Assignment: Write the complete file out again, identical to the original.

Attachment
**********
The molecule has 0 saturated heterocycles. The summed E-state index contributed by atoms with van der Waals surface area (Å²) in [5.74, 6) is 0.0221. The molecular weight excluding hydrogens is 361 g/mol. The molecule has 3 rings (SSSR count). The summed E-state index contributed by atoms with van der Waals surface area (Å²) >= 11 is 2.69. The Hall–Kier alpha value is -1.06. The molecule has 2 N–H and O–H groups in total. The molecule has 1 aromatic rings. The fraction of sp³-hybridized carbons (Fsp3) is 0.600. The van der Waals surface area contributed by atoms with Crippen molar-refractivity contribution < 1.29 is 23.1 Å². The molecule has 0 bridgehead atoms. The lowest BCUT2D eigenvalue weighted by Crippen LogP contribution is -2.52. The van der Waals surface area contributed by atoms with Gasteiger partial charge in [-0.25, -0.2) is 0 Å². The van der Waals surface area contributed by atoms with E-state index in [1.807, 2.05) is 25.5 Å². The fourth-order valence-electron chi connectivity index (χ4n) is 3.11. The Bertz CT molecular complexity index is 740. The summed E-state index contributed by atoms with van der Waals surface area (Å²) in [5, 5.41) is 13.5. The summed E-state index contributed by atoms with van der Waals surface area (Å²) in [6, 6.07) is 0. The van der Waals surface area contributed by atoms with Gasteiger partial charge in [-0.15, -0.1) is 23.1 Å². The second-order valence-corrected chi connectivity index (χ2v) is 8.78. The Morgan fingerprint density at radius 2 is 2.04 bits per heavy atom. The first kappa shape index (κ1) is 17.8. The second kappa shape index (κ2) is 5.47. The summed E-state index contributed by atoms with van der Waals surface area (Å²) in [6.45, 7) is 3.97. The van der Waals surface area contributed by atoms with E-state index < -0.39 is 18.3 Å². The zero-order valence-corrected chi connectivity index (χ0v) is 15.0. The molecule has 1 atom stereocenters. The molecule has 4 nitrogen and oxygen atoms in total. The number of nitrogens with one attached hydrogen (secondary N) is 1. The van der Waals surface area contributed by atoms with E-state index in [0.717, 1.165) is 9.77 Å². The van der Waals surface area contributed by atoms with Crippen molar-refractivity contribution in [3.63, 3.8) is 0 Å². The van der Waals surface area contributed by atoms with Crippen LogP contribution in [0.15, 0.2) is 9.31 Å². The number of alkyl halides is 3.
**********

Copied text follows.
The molecule has 0 saturated heterocycles. The summed E-state index contributed by atoms with van der Waals surface area (Å²) in [5.74, 6) is 0.0221. The molecular weight excluding hydrogens is 361 g/mol. The molecule has 3 rings (SSSR count). The summed E-state index contributed by atoms with van der Waals surface area (Å²) >= 11 is 2.69. The Hall–Kier alpha value is -1.06. The molecule has 2 N–H and O–H groups in total. The molecule has 1 aromatic rings. The fraction of sp³-hybridized carbons (Fsp3) is 0.600. The van der Waals surface area contributed by atoms with Crippen molar-refractivity contribution < 1.29 is 23.1 Å². The molecule has 0 bridgehead atoms. The lowest BCUT2D eigenvalue weighted by Crippen LogP contribution is -2.52. The van der Waals surface area contributed by atoms with Gasteiger partial charge in [-0.25, -0.2) is 0 Å². The van der Waals surface area contributed by atoms with E-state index in [1.807, 2.05) is 25.5 Å². The fourth-order valence-electron chi connectivity index (χ4n) is 3.11. The Bertz CT molecular complexity index is 740. The summed E-state index contributed by atoms with van der Waals surface area (Å²) in [5, 5.41) is 13.5. The summed E-state index contributed by atoms with van der Waals surface area (Å²) in [6, 6.07) is 0. The van der Waals surface area contributed by atoms with Gasteiger partial charge in [-0.15, -0.1) is 23.1 Å². The second-order valence-corrected chi connectivity index (χ2v) is 8.78. The Morgan fingerprint density at radius 2 is 2.04 bits per heavy atom. The first kappa shape index (κ1) is 17.8. The second kappa shape index (κ2) is 5.47. The summed E-state index contributed by atoms with van der Waals surface area (Å²) in [6.45, 7) is 3.97. The van der Waals surface area contributed by atoms with E-state index < -0.39 is 18.3 Å². The zero-order valence-corrected chi connectivity index (χ0v) is 15.0. The molecule has 1 atom stereocenters. The molecule has 4 nitrogen and oxygen atoms in total. The number of nitrogens with one attached hydrogen (secondary N) is 1. The van der Waals surface area contributed by atoms with E-state index in [0.717, 1.165) is 9.77 Å². The van der Waals surface area contributed by atoms with Crippen molar-refractivity contribution in [3.63, 3.8) is 0 Å². The van der Waals surface area contributed by atoms with Crippen LogP contribution in [0.15, 0.2) is 9.31 Å². The number of alkyl halides is 3.